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Lesson 5.7

Subjects: science, social studies, language arts.
Skills: application, analysis, synthesis, evaluation.
Strategies: brainstorming, decision making, planning, communication, discussion, research skills, writing, problem solving, values clarification, debate, role play.
Duration: approximately 2 to 4 weeks, working 2 to 4 hours each week.
Class Size: any; groups of 3 to 5, preferably 4.

Spear point from North Carolina, ca. 9000 BC.

In their study of archaeological resource conservation, students will use a problem-solving model to identify a problem and solve it creatively.


For each team, a copy of "Decision-Making Sample" and the "Review of the Problem" masters; a copy of the "Decision Making" activity sheet. For each student, a copy of "Rules for Brainstorming."


The growing concern about destruction of archaeological resources (sites and artifacts) lends itself to a creative problem-solving model. Problem solving is a skill students will need for future success. Students use their creative and critical thinking skills to find useful solutions to current and future problems. When possible, students should be supported to carry out their solutions. In recent years, students across the country have been influential and instrumental in finding and implementing solutions to problems by using problem-solving models. Teachers may wish to experiment with the following model. Listed under "Sources," below, are two books for those who want more detailed information on using a problem-solving model.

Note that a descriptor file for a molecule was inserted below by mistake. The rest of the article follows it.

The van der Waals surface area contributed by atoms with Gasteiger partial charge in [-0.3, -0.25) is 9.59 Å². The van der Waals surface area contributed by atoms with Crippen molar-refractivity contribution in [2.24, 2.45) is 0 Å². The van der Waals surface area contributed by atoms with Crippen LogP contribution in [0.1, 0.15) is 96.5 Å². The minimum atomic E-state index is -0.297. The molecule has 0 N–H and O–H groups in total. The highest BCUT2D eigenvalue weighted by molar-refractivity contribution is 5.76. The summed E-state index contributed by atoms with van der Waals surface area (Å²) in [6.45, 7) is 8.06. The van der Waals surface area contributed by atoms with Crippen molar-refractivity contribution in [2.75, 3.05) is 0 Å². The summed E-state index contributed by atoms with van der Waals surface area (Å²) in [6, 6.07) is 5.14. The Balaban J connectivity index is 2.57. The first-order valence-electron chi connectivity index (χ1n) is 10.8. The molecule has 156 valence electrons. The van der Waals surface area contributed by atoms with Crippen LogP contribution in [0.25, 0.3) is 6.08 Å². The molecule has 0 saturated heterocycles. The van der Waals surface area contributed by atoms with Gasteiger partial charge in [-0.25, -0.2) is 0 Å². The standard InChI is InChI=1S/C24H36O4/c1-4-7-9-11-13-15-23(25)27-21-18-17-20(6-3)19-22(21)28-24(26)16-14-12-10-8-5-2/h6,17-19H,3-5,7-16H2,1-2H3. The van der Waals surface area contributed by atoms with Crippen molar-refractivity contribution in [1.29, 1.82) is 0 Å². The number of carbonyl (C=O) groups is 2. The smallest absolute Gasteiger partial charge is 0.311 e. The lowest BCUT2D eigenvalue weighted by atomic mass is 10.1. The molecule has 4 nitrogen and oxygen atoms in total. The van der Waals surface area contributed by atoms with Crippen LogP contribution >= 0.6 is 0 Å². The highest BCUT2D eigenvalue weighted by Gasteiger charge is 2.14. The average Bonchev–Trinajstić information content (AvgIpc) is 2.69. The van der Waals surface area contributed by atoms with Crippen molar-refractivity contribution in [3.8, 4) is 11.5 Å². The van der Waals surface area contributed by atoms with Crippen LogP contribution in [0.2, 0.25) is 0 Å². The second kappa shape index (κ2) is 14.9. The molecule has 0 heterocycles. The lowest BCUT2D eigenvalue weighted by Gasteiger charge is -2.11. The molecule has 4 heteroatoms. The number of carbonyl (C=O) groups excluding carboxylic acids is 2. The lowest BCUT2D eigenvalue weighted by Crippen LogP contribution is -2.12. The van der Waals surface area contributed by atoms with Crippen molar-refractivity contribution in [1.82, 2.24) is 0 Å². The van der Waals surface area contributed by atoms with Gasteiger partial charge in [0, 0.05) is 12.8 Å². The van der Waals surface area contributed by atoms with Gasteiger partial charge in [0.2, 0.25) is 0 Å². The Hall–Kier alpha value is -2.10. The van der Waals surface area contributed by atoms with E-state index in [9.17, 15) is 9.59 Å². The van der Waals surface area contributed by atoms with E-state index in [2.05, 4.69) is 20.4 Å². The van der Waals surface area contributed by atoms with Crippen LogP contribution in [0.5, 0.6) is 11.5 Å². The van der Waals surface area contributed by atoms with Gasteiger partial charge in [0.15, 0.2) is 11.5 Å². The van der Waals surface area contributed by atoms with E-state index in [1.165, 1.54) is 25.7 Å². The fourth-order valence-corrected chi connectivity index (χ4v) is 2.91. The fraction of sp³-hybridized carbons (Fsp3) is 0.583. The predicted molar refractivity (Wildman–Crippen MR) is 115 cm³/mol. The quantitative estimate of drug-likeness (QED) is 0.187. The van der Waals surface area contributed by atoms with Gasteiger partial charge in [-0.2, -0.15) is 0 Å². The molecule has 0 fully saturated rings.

Problem solving is most frequently done in groups of four students. It can also be done as a whole class under the guidance of the teacher. The more this process is used, the more competent teachers and students become.


1. Creating Awareness: Make students aware that a problem exists. This can be facilitated by teaching students about archaeology and reading "A Review of the Problem."